James probably won’t remember this but I was at his big PR 800 race that evening screaming for him as he ran down the backstretch. It was great to see him come through in the race of his life.
Other favorite memories include running with his dad each night after his dad got off work. James would push the pace the last 400 to 800 meters on those nightly father and son runs pretending that some competitor was running against him in the last stages of the race. James would pick up the pace and “sprint to the tape so to speak” as he approached the final steps to his driveway. Those nighty runs were definitely a great father/son bonding time.
James had continued success in high school running 1:55 in the 800 meters and 4:21 in the 1600 meters. He also ran the second fastest 800 meters in his high school’s history during his career.
James moved onto his college running career next with a few really cool twists along the way.
I asked James to describe a few things that people may not know about him and his career. Did you know for instance that he was part of a 100 x 1 mile world record relay team?
Even more impressively, James has another world record to his credit. He is the official world record holder in the mile while running in full firefighter bunker gear! James ran the mile in 5:51 with all that heavy gear on his back.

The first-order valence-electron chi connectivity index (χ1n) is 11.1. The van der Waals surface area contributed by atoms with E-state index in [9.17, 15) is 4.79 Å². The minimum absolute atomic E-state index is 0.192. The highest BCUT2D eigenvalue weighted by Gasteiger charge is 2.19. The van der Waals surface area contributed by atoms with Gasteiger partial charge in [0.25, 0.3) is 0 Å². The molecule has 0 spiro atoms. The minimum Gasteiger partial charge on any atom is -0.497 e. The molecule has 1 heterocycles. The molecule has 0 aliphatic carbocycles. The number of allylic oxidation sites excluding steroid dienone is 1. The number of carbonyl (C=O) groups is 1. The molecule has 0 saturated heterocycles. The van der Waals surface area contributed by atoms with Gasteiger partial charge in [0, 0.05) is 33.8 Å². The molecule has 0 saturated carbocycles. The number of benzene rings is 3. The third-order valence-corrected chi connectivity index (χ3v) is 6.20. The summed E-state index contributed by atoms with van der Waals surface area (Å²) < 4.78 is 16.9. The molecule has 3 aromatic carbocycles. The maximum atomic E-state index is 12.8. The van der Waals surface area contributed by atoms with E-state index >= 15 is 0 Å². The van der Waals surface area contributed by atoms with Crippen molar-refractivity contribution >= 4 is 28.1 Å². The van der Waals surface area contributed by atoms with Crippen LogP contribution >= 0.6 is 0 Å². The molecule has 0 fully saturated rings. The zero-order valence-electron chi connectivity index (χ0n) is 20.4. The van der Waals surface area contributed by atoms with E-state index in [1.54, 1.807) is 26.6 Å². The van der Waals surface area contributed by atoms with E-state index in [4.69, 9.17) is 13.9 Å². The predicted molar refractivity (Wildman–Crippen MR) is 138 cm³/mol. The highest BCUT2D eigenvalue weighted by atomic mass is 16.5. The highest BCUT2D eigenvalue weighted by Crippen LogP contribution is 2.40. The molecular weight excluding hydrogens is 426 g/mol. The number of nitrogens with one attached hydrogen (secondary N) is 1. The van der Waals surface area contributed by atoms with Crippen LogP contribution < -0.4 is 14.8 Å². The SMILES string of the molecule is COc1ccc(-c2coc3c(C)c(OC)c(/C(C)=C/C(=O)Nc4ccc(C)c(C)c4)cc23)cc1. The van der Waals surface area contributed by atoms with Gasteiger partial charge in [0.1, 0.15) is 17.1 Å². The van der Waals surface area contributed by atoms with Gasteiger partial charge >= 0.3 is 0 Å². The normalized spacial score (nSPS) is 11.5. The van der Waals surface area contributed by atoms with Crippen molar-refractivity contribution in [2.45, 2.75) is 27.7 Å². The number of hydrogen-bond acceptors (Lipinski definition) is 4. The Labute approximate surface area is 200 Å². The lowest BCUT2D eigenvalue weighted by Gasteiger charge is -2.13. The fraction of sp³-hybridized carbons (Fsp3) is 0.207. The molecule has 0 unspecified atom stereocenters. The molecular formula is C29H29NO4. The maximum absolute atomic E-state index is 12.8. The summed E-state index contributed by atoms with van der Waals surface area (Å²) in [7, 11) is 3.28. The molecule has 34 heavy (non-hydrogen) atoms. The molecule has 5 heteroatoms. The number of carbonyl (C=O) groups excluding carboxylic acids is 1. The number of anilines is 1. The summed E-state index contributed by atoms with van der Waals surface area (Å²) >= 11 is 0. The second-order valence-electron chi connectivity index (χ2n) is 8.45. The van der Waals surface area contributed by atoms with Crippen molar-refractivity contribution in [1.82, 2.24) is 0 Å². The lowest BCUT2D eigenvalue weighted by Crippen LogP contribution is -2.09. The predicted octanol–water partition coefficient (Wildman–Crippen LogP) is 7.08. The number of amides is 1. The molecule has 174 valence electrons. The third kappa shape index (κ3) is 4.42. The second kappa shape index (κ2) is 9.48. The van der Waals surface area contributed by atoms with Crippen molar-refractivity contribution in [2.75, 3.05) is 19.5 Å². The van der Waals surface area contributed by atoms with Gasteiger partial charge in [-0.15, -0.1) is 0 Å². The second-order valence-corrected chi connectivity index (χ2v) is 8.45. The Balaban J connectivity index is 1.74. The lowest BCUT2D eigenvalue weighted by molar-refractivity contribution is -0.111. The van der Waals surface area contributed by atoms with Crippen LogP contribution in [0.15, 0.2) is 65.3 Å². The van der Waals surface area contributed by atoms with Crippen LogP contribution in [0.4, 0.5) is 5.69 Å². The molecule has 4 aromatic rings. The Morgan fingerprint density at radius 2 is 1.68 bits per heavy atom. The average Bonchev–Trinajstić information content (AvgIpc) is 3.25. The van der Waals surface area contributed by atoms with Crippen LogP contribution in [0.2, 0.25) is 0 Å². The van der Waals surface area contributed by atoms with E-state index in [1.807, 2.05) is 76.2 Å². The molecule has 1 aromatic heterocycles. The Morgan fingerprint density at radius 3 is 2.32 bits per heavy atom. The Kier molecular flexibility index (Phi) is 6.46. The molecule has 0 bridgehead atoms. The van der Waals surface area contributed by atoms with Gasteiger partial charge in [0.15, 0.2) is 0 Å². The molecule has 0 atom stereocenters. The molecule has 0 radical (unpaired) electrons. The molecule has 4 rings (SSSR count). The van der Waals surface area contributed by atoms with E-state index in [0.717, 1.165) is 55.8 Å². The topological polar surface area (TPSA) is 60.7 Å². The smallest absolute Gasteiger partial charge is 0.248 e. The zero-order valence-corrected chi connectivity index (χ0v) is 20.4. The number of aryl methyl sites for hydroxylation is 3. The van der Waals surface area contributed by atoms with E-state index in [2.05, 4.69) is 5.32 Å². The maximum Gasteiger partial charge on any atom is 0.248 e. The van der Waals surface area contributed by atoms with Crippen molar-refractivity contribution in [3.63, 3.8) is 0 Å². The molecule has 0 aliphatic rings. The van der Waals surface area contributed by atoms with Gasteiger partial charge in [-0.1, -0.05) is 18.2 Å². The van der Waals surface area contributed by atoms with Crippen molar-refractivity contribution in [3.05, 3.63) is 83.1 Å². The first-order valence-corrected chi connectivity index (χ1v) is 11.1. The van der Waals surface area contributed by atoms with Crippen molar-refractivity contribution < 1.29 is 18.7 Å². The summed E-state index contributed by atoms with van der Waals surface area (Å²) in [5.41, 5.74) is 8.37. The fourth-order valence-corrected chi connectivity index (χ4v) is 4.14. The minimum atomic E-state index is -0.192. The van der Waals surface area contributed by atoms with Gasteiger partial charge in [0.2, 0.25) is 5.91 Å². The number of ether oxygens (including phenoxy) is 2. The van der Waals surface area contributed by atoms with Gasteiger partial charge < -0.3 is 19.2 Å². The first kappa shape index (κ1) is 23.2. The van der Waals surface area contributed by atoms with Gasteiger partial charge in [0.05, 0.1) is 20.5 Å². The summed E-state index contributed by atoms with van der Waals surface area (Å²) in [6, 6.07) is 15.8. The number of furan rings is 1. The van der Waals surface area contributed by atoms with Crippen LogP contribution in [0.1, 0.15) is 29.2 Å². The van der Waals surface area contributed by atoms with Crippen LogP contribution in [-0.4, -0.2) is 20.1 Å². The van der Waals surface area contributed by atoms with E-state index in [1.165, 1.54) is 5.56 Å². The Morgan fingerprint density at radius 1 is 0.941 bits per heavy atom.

James Jasperson is the guy you want rescuing you in case of an emergency!
James is currently running for Western Washington University in Bellingham, Washington. Recently James ran 3:53.72 in the 1500 meters.
James hopes to lower his time even further as the season winds down. And, oh yes, he is faster than dad in the middle-distance events:). It may be time for James to give the marathon distance a try in the next couple of years where his dad qualified for the U.S. Olympic Trials!
As a side note, I record and keep track of the all-time area middle and long distance lists around here in Thurston County. James is closing in on the great University of Portland coach Rob Conner’s all-time best in the 1500 meters (Rob mentioned this in a recent Facebook post). Rob is the outstanding coach at the University of Portland whose troops finished second in the NCAA Division 1 cross country championships. You can read more about Rob’s amazing coaching career here: https://www.coachweber.org/Dave-Smith-Rob-Connor.html?unique=15562933222321044
The running community is a small tight knit group. Amazingly, James dad, Phil, ran with Rob Connor at Timberline High School in Lacey, Washington! It is a small world for sure.
There is so much more I can say about James and his career. He recently went to Kenya and had a chance to train with some of the best Kenyan runners in the world. To do justice to his experience, I will write a separate story about the experiences James had in Kenya.
To the father and son combination of Phil and James Jasperson: You are both awesome men who care deeply for each other and for those around you in the community. You have come together as father and son but each of you has created your own unique running legacy and footprint in our community as well. Thanks for showing others the way!
Like Father, Like Son.
Father and son in the great outdoors